When we focus on the detail of the upper right part of the top left character, we see several white, hairy ends like the first gray starting to silver a wiser man's beard. If you yourself were trying to achieve this effect, you might try using less pigment, so that the end of a long stroke would run out of paint, leaving the ends of the stroke uneven. It is more likely that the emperor created the same effect by brushing a long stroke with lots of pigment moving across the paper at a high velocity, which is, of course, much more difficult. Brushstrokes with jagged, rough ends are termed "flying white (飛白)" in Chinese. Such speed makes mastery a lofty goal, and also fills calligraphy with Daoist sentiments. In appreciating Huizong's calligraphy, one might imagine his stance and movements, his grace and speed. If you look with your heart, you can see this movement in the characters, not unlike how we can see the force in Jackson Pollock's paintings. (He is actually the perfect Western analogy, since many critics also disapproved of his "messy" style.) In this way, Huizong was instrumental in the transformation of Chinese writing into pure art. He not only created a unique style with texture and depth, but also, like all true artists, he challenged mainstream aesthetics, which were based on the supremacy of well-rounded strokes and perfectly balanced composition. By brushing ink with such virtuosity, Huizong conjures up spirit, movement and three-dimensionality. We feel the Daoist leanings in his work, and the viewing brings as much movement as the painting did. Huizong's calligraphy dances off the page, carrying us with it. His work is truly Heavenly; his strokes carry us skywards, with the cranes he loved to paint.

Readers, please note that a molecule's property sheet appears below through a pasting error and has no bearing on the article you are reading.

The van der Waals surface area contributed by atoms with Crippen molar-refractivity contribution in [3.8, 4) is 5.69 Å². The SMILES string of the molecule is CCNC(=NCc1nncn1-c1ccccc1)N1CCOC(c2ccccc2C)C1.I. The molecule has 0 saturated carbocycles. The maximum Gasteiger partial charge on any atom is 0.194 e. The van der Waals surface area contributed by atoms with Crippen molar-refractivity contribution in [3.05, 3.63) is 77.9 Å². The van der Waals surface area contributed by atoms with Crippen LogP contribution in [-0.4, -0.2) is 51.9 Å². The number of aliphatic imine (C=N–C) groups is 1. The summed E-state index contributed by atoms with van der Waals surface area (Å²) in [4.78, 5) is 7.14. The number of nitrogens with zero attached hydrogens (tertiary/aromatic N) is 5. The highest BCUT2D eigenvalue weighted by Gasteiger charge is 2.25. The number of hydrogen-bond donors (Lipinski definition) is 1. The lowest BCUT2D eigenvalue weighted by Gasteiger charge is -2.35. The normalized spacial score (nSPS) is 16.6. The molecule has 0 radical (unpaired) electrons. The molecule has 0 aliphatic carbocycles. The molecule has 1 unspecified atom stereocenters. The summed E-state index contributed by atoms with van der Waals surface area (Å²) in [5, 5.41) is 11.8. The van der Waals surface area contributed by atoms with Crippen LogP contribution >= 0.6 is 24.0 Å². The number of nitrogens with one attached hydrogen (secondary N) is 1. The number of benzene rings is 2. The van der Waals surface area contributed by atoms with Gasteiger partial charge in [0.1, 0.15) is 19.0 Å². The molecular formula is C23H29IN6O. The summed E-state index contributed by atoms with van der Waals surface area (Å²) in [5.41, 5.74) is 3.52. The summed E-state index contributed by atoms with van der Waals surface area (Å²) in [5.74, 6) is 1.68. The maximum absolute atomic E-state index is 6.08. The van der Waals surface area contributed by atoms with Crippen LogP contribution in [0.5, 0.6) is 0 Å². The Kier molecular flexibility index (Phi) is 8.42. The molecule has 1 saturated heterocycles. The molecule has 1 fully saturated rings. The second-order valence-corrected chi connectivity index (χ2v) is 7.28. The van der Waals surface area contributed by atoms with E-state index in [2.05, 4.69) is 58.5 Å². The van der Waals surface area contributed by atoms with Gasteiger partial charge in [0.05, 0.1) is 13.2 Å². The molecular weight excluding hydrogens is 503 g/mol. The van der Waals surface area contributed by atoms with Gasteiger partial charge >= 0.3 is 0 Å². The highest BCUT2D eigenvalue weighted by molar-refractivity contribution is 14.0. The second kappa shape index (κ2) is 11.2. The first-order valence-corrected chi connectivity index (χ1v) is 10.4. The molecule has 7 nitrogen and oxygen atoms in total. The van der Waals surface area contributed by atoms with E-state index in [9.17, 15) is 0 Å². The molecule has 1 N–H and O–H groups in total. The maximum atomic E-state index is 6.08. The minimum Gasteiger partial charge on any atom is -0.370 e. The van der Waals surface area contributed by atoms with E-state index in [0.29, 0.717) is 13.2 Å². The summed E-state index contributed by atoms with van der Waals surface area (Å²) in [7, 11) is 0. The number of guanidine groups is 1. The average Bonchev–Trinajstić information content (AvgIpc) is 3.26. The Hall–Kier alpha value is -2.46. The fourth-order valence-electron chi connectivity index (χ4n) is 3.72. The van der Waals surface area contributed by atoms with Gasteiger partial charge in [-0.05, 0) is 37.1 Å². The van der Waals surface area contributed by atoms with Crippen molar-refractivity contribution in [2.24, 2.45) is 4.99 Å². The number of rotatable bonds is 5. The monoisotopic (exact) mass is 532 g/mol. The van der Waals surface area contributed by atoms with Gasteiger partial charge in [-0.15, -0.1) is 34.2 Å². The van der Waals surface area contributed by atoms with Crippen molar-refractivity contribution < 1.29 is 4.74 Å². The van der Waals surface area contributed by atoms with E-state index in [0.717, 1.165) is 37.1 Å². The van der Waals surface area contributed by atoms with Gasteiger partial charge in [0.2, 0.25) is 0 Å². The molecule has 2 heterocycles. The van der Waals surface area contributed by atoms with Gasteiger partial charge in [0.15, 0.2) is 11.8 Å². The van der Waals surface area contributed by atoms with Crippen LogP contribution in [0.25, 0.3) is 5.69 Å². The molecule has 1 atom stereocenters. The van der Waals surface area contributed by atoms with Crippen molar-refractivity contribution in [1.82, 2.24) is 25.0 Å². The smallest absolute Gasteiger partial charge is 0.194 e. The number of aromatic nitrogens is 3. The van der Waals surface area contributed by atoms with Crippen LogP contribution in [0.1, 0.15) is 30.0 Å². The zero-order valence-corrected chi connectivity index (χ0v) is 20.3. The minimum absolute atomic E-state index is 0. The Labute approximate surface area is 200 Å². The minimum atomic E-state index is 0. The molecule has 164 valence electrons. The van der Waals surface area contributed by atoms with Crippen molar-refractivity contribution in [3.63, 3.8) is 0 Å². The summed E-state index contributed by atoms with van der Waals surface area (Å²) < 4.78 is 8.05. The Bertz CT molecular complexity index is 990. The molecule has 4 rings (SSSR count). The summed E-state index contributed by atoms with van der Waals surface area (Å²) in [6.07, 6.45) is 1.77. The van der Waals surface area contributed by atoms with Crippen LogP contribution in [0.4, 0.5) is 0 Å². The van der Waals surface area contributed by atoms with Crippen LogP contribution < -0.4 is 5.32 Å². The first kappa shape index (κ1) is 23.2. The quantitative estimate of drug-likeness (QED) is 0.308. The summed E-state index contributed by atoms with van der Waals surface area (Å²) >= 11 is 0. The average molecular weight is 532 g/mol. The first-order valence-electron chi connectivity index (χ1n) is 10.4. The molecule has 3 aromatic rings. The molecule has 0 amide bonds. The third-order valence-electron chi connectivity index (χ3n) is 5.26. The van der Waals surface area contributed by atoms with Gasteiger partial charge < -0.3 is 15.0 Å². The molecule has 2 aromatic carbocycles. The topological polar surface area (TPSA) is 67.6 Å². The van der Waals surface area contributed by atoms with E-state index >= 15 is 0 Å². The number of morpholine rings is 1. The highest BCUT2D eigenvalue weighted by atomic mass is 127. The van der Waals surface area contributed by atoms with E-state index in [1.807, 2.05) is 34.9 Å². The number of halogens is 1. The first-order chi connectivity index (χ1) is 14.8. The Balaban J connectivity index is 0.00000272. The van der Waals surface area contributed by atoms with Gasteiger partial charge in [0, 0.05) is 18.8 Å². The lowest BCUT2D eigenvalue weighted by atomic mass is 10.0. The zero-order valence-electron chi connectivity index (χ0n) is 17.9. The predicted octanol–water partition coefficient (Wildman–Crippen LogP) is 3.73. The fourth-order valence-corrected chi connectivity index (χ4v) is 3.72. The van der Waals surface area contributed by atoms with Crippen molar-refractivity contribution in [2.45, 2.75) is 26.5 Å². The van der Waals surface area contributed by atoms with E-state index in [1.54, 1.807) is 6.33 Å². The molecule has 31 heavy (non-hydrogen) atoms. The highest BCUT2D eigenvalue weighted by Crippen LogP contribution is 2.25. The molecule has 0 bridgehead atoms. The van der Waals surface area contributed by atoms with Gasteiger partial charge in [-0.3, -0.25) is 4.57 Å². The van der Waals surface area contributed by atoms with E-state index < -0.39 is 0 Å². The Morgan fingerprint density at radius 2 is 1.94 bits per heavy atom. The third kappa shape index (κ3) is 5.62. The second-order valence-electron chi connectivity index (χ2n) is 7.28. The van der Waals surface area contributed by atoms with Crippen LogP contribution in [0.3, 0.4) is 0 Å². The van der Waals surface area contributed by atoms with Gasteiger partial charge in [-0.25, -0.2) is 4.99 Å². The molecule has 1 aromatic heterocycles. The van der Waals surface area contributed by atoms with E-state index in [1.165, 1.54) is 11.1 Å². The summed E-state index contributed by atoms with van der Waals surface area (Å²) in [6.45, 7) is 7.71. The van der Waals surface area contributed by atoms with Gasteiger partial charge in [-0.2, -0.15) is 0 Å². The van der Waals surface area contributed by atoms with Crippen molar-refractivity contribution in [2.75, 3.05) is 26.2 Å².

Huizong experimented in mixing different media in his paintings. The painting below shows a parakeet in vibrant color perched amongst plum blossoms. In order to portray the pitch-black eyes of the parakeet faithfully, Huizong dotted the eyes with a thick blob of lacquer. This is the first recorded use of lacquer in the history of Chinese art.
Even though he favored poetic representations in the painters' exams that artists had to take to enter court, he considered accuracy a prerequisite of a good painting. Therefore, his official portrait should be a fairly accurate resemblance. (Your gift of the month!)
A painting that exemplifies his passion for and attention to detail is Literary Gathering, which also depicts tea drinking. Even before Huizong there had been numerous famous paintings of officials gathering together to compose poetry while drinking wine. In Huizong's time, tea was often offered at the end of such parties to "wake people up" from the effects of liquor and ease them into physical activities such as dancing afterward.
In his version, Huizong painstakingly documented all the paraphernalia for making tea and the lavish array of snacks at such parties. There are a total of 122 ceramics on the big table and 21 pieces of teaware on the three smaller tables where the servants are depicted preparing tea. On the big table (shown on the next page), where the gentlemen are sitting together conversing, each has his own set of teaware, a wine cup that is elevated by a small dish, a small bowl, and three small dishes for different snacks or for food waste. In addition, on the central part of the table, there are smaller dishes with snacks, different fruits and even bonsai, as well as other decorative plants - all elevated on bigger plates. The tall vases inside the big bowls on both sides of the table are wine vessels. At that time, people preferred wine that was warmed higher than body temperature. The bowls contained hot water to keep the wine warm.